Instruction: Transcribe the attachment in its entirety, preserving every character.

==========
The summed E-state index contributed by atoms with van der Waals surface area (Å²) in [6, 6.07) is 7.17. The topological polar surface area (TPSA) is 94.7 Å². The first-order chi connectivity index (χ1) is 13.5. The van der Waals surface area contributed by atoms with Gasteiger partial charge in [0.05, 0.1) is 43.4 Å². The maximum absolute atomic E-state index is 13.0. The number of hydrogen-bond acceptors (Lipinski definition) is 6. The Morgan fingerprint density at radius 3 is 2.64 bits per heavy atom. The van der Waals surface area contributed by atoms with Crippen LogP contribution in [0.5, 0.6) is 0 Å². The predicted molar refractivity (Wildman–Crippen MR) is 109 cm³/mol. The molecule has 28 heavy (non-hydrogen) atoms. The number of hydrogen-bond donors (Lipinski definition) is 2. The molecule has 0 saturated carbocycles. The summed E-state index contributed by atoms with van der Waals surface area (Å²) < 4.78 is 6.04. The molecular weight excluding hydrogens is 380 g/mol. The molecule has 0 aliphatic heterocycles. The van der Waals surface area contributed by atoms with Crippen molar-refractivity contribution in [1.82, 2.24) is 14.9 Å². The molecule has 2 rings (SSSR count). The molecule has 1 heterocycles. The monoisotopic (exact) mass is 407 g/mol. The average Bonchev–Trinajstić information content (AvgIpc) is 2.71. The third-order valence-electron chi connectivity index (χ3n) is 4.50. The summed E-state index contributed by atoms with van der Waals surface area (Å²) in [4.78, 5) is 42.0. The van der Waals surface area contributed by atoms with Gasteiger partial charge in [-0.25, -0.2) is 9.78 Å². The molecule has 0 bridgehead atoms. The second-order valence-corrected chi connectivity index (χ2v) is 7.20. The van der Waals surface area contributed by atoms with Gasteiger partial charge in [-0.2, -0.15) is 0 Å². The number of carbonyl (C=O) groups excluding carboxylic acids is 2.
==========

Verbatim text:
The summed E-state index contributed by atoms with van der Waals surface area (Å²) in [6, 6.07) is 7.17. The topological polar surface area (TPSA) is 94.7 Å². The first-order chi connectivity index (χ1) is 13.5. The van der Waals surface area contributed by atoms with Gasteiger partial charge in [0.05, 0.1) is 43.4 Å². The maximum absolute atomic E-state index is 13.0. The number of hydrogen-bond acceptors (Lipinski definition) is 6. The Morgan fingerprint density at radius 3 is 2.64 bits per heavy atom. The van der Waals surface area contributed by atoms with Crippen LogP contribution in [0.5, 0.6) is 0 Å². The predicted molar refractivity (Wildman–Crippen MR) is 109 cm³/mol. The molecule has 28 heavy (non-hydrogen) atoms. The number of hydrogen-bond donors (Lipinski definition) is 2. The molecule has 0 saturated carbocycles. The summed E-state index contributed by atoms with van der Waals surface area (Å²) < 4.78 is 6.04. The molecular weight excluding hydrogens is 380 g/mol. The molecule has 0 aliphatic heterocycles. The van der Waals surface area contributed by atoms with Crippen molar-refractivity contribution in [1.82, 2.24) is 14.9 Å². The molecule has 2 rings (SSSR count). The molecule has 1 heterocycles. The monoisotopic (exact) mass is 407 g/mol. The average Bonchev–Trinajstić information content (AvgIpc) is 2.71. The third-order valence-electron chi connectivity index (χ3n) is 4.50. The summed E-state index contributed by atoms with van der Waals surface area (Å²) in [4.78, 5) is 42.0. The van der Waals surface area contributed by atoms with Gasteiger partial charge in [-0.25, -0.2) is 9.78 Å². The molecule has 0 bridgehead atoms. The second-order valence-corrected chi connectivity index (χ2v) is 7.20. The van der Waals surface area contributed by atoms with Gasteiger partial charge in [-0.2, -0.15) is 0 Å². The number of carbonyl (C=O) groups excluding carboxylic acids is 2.